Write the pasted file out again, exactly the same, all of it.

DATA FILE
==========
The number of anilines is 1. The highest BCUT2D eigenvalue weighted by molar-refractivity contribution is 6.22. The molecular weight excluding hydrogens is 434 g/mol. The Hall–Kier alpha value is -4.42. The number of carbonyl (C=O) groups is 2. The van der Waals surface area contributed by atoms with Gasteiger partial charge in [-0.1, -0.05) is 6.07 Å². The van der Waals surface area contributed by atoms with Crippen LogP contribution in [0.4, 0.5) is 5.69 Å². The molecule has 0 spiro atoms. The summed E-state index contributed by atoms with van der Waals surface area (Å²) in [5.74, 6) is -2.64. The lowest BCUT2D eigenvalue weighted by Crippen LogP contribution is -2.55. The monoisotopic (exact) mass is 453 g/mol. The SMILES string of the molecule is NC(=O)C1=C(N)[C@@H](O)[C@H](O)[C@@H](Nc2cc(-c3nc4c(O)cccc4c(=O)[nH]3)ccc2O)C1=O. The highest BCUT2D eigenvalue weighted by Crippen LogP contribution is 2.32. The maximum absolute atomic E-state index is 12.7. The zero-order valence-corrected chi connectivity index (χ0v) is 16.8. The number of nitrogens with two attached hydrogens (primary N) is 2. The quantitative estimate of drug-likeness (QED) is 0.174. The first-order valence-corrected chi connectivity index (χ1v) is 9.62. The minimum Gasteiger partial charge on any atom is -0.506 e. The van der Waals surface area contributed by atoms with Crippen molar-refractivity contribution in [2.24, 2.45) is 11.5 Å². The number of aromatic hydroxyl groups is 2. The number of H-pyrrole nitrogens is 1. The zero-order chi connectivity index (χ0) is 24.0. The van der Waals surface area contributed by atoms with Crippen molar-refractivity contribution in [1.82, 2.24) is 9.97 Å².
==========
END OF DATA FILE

The number of anilines is 1. The highest BCUT2D eigenvalue weighted by molar-refractivity contribution is 6.22. The molecular weight excluding hydrogens is 434 g/mol. The Hall–Kier alpha value is -4.42. The number of carbonyl (C=O) groups is 2. The van der Waals surface area contributed by atoms with Gasteiger partial charge in [-0.1, -0.05) is 6.07 Å². The van der Waals surface area contributed by atoms with Crippen LogP contribution in [0.4, 0.5) is 5.69 Å². The molecule has 0 spiro atoms. The summed E-state index contributed by atoms with van der Waals surface area (Å²) in [5.74, 6) is -2.64. The lowest BCUT2D eigenvalue weighted by Crippen LogP contribution is -2.55. The monoisotopic (exact) mass is 453 g/mol. The SMILES string of the molecule is NC(=O)C1=C(N)[C@@H](O)[C@H](O)[C@@H](Nc2cc(-c3nc4c(O)cccc4c(=O)[nH]3)ccc2O)C1=O. The highest BCUT2D eigenvalue weighted by Crippen LogP contribution is 2.32. The maximum absolute atomic E-state index is 12.7. The zero-order valence-corrected chi connectivity index (χ0v) is 16.8. The number of nitrogens with two attached hydrogens (primary N) is 2. The quantitative estimate of drug-likeness (QED) is 0.174. The first-order valence-corrected chi connectivity index (χ1v) is 9.62. The minimum Gasteiger partial charge on any atom is -0.506 e. The van der Waals surface area contributed by atoms with Crippen molar-refractivity contribution in [2.24, 2.45) is 11.5 Å². The number of aromatic hydroxyl groups is 2. The number of H-pyrrole nitrogens is 1. The zero-order chi connectivity index (χ0) is 24.0. The van der Waals surface area contributed by atoms with Crippen molar-refractivity contribution in [1.82, 2.24) is 9.97 Å².